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SAVE THE DATE!
LDA/Columbia 2011
Scientific Conference

Hyatt Penns Landing

Philadelphia, PA

October 1-2, 2011




Category:  Lyme overlap with other Diseases


My child had Lyme Disease, got treated, and is now depressed. Could this be a sign of a relapse?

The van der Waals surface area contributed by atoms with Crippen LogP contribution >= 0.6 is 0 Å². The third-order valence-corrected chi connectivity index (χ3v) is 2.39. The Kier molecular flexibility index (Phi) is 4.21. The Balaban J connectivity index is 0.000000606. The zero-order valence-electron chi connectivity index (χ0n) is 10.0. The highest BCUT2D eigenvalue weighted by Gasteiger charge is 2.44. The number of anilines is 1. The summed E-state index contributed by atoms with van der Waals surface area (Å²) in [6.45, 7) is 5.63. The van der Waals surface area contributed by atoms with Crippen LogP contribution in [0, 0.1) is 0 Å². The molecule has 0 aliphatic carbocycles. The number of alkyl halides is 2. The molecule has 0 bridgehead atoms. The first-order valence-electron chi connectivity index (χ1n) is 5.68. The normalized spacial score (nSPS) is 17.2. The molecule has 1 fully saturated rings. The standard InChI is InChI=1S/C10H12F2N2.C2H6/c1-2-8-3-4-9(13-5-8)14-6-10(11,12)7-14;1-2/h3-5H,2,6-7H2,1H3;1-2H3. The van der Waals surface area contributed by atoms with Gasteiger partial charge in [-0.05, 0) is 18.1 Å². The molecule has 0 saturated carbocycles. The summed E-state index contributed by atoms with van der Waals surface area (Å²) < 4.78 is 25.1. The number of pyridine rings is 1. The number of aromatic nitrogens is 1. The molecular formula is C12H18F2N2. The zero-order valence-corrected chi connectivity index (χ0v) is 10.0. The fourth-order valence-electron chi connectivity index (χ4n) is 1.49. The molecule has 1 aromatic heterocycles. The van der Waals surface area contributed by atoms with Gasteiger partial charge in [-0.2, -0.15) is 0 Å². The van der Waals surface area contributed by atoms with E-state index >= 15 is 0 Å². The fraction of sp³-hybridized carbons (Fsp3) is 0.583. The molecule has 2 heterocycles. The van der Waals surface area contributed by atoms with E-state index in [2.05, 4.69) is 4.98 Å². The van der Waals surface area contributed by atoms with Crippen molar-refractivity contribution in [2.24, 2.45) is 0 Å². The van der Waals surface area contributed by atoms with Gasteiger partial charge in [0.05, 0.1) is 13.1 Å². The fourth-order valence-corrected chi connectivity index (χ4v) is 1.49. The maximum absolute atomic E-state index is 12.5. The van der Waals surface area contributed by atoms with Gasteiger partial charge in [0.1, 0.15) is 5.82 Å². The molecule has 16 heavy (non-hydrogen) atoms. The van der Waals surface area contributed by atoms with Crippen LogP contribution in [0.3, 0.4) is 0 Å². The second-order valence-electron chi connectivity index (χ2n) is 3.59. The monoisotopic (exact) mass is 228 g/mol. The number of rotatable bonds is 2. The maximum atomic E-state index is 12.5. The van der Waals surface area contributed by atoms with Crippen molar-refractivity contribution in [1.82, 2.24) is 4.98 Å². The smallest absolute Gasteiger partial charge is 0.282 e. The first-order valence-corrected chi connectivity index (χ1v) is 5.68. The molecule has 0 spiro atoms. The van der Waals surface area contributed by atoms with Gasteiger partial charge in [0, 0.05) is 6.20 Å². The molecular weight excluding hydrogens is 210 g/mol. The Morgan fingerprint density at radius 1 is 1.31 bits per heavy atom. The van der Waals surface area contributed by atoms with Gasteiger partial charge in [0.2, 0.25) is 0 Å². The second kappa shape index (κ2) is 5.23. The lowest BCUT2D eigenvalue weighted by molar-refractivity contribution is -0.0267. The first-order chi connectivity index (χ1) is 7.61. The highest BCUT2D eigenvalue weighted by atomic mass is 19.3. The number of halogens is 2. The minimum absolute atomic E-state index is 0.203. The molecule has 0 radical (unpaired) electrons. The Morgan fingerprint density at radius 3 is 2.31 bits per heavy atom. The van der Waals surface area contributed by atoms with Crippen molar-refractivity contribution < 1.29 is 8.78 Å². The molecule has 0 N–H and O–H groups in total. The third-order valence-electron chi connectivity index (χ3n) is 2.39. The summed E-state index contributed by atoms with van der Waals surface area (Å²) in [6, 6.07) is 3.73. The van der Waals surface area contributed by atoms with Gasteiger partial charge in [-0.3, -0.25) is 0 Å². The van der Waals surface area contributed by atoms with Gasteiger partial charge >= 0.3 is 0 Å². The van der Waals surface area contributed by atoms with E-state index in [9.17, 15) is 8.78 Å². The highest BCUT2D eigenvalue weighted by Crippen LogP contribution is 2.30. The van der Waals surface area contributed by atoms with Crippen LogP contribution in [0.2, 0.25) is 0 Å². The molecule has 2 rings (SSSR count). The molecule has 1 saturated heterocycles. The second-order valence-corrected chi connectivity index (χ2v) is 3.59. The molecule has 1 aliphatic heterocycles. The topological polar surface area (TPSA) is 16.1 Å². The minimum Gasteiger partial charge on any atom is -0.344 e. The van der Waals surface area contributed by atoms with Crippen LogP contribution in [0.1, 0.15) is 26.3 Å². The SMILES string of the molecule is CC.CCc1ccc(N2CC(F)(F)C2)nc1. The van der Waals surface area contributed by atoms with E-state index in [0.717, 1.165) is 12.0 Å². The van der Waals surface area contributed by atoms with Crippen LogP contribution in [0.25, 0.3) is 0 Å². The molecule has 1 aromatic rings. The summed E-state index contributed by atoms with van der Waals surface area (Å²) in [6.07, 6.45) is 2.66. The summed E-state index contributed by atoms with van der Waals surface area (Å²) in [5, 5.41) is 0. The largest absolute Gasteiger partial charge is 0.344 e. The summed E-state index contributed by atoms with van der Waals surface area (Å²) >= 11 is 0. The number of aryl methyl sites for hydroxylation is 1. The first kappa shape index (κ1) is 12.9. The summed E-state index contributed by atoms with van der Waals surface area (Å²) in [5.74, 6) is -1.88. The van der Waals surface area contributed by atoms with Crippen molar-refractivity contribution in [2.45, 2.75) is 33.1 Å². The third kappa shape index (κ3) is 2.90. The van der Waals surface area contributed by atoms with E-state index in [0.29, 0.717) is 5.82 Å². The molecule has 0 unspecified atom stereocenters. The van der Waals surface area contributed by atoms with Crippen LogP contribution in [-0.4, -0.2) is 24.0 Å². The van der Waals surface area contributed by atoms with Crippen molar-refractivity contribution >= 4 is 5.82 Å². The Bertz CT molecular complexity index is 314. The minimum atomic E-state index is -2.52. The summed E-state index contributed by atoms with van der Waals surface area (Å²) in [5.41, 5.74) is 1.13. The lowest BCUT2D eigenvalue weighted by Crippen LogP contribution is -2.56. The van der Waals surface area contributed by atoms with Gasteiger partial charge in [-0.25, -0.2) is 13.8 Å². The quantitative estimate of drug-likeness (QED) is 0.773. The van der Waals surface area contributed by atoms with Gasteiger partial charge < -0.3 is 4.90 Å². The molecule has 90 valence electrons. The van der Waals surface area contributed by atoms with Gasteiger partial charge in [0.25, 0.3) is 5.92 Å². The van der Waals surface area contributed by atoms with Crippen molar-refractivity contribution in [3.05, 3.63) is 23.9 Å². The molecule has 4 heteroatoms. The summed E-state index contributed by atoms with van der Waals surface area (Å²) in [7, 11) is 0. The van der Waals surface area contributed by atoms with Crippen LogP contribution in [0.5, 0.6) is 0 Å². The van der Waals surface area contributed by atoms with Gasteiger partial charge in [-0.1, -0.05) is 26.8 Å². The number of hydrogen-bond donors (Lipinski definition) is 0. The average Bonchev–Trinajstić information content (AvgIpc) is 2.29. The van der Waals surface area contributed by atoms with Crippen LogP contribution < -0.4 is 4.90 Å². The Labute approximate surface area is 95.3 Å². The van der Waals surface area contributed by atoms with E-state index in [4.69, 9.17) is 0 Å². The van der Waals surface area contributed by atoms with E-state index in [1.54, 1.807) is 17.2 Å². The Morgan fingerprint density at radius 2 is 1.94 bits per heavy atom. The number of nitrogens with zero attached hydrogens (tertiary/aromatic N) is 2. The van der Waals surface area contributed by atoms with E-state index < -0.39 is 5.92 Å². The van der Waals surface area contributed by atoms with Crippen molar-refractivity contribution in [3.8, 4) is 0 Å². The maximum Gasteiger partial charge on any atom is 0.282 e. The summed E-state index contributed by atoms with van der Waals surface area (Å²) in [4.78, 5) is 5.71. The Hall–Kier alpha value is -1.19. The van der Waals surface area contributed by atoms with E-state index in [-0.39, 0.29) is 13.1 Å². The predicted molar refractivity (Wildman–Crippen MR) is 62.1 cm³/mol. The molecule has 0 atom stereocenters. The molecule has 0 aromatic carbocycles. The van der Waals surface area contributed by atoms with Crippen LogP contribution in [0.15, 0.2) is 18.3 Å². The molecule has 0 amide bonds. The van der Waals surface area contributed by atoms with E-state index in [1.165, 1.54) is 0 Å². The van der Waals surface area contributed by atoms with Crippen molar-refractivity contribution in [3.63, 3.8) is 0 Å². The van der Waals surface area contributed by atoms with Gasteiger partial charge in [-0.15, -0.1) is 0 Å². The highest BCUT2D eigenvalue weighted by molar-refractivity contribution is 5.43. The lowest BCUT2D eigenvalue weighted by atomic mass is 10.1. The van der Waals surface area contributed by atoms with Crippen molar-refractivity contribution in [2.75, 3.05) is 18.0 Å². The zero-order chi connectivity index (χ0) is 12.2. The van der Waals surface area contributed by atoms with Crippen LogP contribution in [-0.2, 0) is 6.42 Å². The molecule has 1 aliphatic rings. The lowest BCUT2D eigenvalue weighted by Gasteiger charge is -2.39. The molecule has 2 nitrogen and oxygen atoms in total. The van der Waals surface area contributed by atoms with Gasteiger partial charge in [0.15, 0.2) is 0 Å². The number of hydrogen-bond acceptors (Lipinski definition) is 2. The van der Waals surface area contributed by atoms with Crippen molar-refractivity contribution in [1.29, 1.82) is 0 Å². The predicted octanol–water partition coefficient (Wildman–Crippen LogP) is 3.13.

Depression is a word that encompasses physical, cognitive, and emotional components. The physical would be poor sleep, fatigue, low energy, lack of sex drive. The cognitive would include poor concentration and trouble making decisions. The emotional would include feeling guilty, hopeless, suicidal, and being unable to enjoy life in any aspect. Chronic Lyme Disease is most often associated with insomnia, fatigue, headaches, pain, and, not uncommonly, problems with cognition as well. In other words, chronic Lyme disease is most often associated with the physical and cognitive parts of the depressive picture and less often with the emotionally despairing part. When a person presents with the emotional part, it is most often due to a primary depression unrelated to Lyme Disease. One should wonder about an underlying medical illness when there are: a)Atypical features to the depression; b)an atypical response to good psychiatric treatments; or c) when the physical symptoms are more predominant. Although it should be noted that the elderly often present with primarily physical complaints - not emotional ones - as their manifestation of primary depression. When a person has Lyme encephalitis, the emotional part of depression can be very dramatic. The person might be suddenly tearful for no apparent reason, have very poor frustration tolerance, become angered at the least provocation, and appear to have a personality change. The emotional aspects of depression might occur secondarily to being sick with a physical illness or directly from an infection affecting the brain or from chemicals affecting the brain that were released by infection outside of the brain. Regarding your question about your child, I can not give specific advice regarding a specific person I have not seen. However, in general, if the child does not have other features of Lyme disease present, such as marked fatigue, headaches, joint pain, muscle pain, then I would think it less likely that the depression is a sign of a relapse. Remember that Lyme Disease is most often a multi-systemic illness with multi-systemic problems. It may be helpful to refer to a child psychiatrist. If the child is not improved within several months, then consider a more thorough work-up. The work-up might include repeat blood tests, neuropsychological tests, MRI, SPECT. A spinal tap can be helpful -- although not always abnormal in the present of neurologic Lyme Disease, when it is abnormal that is a helpful sign of brain involvement currently.



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